We're thrilled to be hosting bees -- lots and lots of bees -- on Croobyar Farm. Fresh air. Acres of flowers. What more could our esteemed Air-bee-n-bee guests want?
The New Year's Eve fire ripped through Vince's property, destroying millions of bees, turning hive structures to ash, and causing metal drums of stored honey to explode open. (You can read more about Vince's experience here.) Even before the bushfires arrived, drought had devastated many of the bees' most important sources of pollen, particularly flowering gums.
Since being relocated to Croobyar Farm, our bee guests are gathering pollen from fireweed (delicious for bees; annoying to Farmer Rob), thistle, Purple Top and many other flowering weeds appearing after the fires scorched Croobyar. Red and white clover is abundant in the farm's pastures after the recent rains.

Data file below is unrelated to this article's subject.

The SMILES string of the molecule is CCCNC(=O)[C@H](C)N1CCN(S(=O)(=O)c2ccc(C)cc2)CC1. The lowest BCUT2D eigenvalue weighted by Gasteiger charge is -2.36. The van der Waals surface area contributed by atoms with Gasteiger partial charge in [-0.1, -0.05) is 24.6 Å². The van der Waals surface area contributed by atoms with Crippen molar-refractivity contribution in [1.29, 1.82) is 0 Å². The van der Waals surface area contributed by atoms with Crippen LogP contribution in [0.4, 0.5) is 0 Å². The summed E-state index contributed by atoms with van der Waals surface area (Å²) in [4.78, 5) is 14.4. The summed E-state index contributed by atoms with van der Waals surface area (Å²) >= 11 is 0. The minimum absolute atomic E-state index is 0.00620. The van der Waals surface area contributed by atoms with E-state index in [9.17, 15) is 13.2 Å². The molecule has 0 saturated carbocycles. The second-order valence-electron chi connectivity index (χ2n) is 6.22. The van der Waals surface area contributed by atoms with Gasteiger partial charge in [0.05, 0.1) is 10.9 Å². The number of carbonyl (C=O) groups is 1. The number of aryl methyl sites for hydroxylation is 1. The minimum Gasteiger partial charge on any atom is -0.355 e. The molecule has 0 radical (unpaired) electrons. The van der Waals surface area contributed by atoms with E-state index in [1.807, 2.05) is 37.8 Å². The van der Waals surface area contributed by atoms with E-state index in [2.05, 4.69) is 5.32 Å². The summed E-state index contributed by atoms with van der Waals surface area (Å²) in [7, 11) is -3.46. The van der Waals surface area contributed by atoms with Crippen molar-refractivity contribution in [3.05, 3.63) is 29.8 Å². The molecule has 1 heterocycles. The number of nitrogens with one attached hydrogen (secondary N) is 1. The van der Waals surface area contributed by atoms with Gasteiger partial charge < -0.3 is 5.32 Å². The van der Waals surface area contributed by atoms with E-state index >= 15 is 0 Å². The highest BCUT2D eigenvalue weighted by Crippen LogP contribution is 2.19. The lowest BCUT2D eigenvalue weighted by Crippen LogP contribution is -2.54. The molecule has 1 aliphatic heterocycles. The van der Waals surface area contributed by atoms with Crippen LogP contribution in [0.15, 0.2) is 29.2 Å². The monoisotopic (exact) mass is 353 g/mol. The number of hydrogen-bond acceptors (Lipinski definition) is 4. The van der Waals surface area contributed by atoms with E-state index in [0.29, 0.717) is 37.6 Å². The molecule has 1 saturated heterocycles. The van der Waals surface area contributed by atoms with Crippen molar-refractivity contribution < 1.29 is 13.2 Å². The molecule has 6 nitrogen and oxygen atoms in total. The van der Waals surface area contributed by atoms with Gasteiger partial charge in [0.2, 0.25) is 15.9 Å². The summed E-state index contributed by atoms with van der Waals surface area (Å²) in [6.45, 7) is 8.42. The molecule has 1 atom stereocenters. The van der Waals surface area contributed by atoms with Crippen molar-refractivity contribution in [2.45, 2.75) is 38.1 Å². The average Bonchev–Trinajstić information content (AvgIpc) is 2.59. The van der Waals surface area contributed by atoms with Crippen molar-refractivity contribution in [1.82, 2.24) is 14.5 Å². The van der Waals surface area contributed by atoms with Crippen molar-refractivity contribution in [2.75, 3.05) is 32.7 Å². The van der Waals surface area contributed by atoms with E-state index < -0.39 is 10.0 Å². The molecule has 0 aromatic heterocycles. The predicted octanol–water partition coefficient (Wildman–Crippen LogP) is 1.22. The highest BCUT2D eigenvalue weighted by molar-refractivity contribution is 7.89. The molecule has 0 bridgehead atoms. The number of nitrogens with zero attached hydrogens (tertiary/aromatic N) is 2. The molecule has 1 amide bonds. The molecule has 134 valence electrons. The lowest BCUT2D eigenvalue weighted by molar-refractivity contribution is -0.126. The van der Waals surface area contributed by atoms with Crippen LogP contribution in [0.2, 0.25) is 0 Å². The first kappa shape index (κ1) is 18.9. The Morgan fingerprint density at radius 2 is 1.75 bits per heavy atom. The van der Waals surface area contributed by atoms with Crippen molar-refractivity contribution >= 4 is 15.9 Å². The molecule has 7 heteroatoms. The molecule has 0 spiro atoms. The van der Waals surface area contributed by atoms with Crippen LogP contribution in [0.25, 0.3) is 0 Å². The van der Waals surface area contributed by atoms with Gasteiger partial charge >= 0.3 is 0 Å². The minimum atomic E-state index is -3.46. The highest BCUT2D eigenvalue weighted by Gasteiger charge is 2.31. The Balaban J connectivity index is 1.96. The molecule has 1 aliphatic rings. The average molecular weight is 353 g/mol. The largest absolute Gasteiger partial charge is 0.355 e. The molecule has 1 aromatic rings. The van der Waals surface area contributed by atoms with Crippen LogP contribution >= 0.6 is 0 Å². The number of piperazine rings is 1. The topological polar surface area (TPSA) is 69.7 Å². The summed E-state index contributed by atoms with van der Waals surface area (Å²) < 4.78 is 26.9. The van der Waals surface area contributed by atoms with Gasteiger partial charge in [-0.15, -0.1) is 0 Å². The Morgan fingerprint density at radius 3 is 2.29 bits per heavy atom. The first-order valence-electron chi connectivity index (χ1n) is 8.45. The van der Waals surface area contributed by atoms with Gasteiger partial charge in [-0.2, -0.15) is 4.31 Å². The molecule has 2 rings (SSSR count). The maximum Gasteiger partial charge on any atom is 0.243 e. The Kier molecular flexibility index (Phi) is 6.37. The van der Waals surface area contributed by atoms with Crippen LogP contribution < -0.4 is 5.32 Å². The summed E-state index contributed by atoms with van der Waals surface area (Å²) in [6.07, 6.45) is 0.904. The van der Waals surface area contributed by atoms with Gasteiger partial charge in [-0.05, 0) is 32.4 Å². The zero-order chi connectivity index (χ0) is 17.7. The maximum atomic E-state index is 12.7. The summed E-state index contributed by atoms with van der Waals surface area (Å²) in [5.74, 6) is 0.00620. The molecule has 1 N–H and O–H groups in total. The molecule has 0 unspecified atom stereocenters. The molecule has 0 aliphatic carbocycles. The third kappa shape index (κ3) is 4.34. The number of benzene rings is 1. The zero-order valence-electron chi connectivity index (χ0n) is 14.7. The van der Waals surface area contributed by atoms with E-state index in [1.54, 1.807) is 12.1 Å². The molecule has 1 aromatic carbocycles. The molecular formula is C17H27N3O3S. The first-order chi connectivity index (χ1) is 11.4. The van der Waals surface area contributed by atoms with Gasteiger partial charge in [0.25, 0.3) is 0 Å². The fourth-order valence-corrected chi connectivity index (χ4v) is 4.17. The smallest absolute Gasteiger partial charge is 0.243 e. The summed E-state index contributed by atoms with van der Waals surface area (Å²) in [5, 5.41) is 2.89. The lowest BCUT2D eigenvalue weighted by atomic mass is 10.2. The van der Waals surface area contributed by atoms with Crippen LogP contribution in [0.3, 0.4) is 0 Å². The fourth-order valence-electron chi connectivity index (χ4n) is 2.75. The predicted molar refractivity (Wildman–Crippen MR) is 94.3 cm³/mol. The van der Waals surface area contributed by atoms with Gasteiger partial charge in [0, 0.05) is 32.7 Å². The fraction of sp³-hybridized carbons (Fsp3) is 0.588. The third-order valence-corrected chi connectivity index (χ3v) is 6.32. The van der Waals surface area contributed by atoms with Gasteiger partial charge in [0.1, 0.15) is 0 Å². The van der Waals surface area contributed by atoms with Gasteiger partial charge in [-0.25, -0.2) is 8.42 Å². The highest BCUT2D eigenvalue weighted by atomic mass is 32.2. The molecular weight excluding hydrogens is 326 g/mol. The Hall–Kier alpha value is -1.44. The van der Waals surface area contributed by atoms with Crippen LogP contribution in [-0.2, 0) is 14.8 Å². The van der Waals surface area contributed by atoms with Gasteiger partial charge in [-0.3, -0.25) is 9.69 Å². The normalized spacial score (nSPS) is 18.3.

Bees, probably the most important pollinators in our ecosystems, are responsible for pollinating a third of all the food humans eat. Across the planet, bees are under significant environmental stress due to habitat loss and climate breakdown. Given these facts, it is so much more than a privilege for us to be able to host Vince's bees on the farm -- it's a way of helping reverse the decline of the world's bee populations.